---- Less than two months after the UN announced "shocking" new casualty figures in Syria, its high commissioner for human rights, Navi Pillay estimates that deaths are "probably now approaching 70,000". But two years into a Syrian conflict marked by daily death tolls, the question arises as to whether these kinds of statistics are helpful in any way? Have they helped save Syrian lives? Have they shamed intransigent foes into seeking a political solution? Or might they have they contributed to the escalation of the crisis by pointing fingers and deepening divisions? Syria's death toll leapt from 45,000 to 60,000 earlier this year, a figure gathered by a UN-sponsored project to integrate data from seven separate lists. The new numbers are routinely cited by politicians and media as fact, and used to call for foreign intervention in the conflict. But Rami Abdulrahman of the Syrian Observatory for Human Rights (SOHR), whose casualty data are part of this count, calls the UN's effort "political" and the results "propaganda".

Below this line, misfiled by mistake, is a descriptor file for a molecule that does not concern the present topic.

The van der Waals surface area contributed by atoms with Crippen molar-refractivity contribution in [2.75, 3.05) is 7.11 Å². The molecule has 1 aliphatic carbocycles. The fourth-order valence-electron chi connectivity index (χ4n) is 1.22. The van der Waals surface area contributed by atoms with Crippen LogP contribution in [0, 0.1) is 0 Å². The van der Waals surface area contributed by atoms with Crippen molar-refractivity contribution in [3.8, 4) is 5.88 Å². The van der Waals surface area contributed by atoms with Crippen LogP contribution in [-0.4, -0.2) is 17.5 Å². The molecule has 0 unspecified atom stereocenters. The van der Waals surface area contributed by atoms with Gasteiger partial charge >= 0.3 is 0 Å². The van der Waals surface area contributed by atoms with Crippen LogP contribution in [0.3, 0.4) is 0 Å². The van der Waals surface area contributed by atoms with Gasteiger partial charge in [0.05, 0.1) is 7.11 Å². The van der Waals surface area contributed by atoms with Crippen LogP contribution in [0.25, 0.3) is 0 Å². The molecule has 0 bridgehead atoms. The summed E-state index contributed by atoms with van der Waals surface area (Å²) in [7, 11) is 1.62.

See also – Armin Rosen, "Counting the Dead in Syria," The Atlantic [February 15, 2013]
U.N. numbers on Syrians in need of help far too low, survey suggests
By Roy Gutman, McClatchy Newspapers [February 18, 2013]
---- The first detailed survey of the humanitarian crisis in northern Syria suggests that the United Nations has grossly underestimated the number of civilians in dire need of assistance, a situation that experts say plays down the scope of the catastrophe. "Syria is the largest IDP crisis in the world," said Clare Spurrell of the Internal Displacement Monitoring Center, the leading body monitoring internally displaced people worldwide. "The longer we underestimate the reality of what is happening on the ground, the further we are getting from an appropriate response." The Office of the U.N. High Commissioner for Refugees released new figures Monday showing 2.08 million people in urgent need in six provinces of northern Syria. That's way below a partial survey of the same provinces that the Syrian opposition and 10 international aid agencies conducted over four weeks in January. http://www.mcclatchydc.com/2013/02/18/183467/un-numbers-on-syrians-in-need.html#storylink=cpy